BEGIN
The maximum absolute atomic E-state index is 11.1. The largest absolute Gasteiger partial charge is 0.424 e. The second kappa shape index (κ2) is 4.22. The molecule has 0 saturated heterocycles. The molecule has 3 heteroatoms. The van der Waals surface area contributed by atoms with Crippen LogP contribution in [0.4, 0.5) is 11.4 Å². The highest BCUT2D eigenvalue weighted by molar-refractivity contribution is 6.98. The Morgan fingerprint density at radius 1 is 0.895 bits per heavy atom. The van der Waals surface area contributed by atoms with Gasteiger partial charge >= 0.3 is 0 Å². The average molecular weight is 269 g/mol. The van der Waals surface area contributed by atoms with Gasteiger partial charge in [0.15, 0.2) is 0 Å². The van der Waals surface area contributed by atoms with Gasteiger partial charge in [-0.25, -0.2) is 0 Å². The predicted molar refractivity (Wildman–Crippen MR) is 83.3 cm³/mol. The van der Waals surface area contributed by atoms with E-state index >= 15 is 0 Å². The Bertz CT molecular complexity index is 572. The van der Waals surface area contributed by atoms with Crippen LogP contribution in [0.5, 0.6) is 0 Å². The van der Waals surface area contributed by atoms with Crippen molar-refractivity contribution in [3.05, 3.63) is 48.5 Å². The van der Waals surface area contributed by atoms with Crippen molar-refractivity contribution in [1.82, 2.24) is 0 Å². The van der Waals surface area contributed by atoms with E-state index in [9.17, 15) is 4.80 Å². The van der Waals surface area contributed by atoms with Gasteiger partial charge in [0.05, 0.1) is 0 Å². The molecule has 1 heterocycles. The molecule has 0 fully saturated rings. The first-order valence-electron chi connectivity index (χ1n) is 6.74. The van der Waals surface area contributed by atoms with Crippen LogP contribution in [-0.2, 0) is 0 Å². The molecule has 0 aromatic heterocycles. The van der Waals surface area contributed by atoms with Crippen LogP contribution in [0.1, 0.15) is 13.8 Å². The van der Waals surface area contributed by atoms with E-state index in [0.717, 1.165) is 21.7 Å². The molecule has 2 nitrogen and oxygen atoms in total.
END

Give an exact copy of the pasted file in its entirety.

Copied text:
The maximum absolute atomic E-state index is 11.1. The largest absolute Gasteiger partial charge is 0.424 e. The second kappa shape index (κ2) is 4.22. The molecule has 0 saturated heterocycles. The molecule has 3 heteroatoms. The van der Waals surface area contributed by atoms with Crippen LogP contribution in [0.4, 0.5) is 11.4 Å². The highest BCUT2D eigenvalue weighted by molar-refractivity contribution is 6.98. The Morgan fingerprint density at radius 1 is 0.895 bits per heavy atom. The van der Waals surface area contributed by atoms with Gasteiger partial charge >= 0.3 is 0 Å². The average molecular weight is 269 g/mol. The van der Waals surface area contributed by atoms with Gasteiger partial charge in [0.15, 0.2) is 0 Å². The van der Waals surface area contributed by atoms with Gasteiger partial charge in [-0.25, -0.2) is 0 Å². The predicted molar refractivity (Wildman–Crippen MR) is 83.3 cm³/mol. The van der Waals surface area contributed by atoms with E-state index >= 15 is 0 Å². The Bertz CT molecular complexity index is 572. The van der Waals surface area contributed by atoms with Crippen LogP contribution in [0.5, 0.6) is 0 Å². The van der Waals surface area contributed by atoms with Crippen molar-refractivity contribution in [3.05, 3.63) is 48.5 Å². The van der Waals surface area contributed by atoms with Crippen molar-refractivity contribution in [1.82, 2.24) is 0 Å². The van der Waals surface area contributed by atoms with E-state index in [9.17, 15) is 4.80 Å². The van der Waals surface area contributed by atoms with Gasteiger partial charge in [0.05, 0.1) is 0 Å². The molecule has 1 heterocycles. The molecule has 0 fully saturated rings. The first-order valence-electron chi connectivity index (χ1n) is 6.74. The van der Waals surface area contributed by atoms with Crippen LogP contribution in [-0.2, 0) is 0 Å². The molecule has 0 aromatic heterocycles. The van der Waals surface area contributed by atoms with Crippen LogP contribution in [0.1, 0.15) is 13.8 Å². The van der Waals surface area contributed by atoms with E-state index in [0.717, 1.165) is 21.7 Å². The molecule has 2 nitrogen and oxygen atoms in total.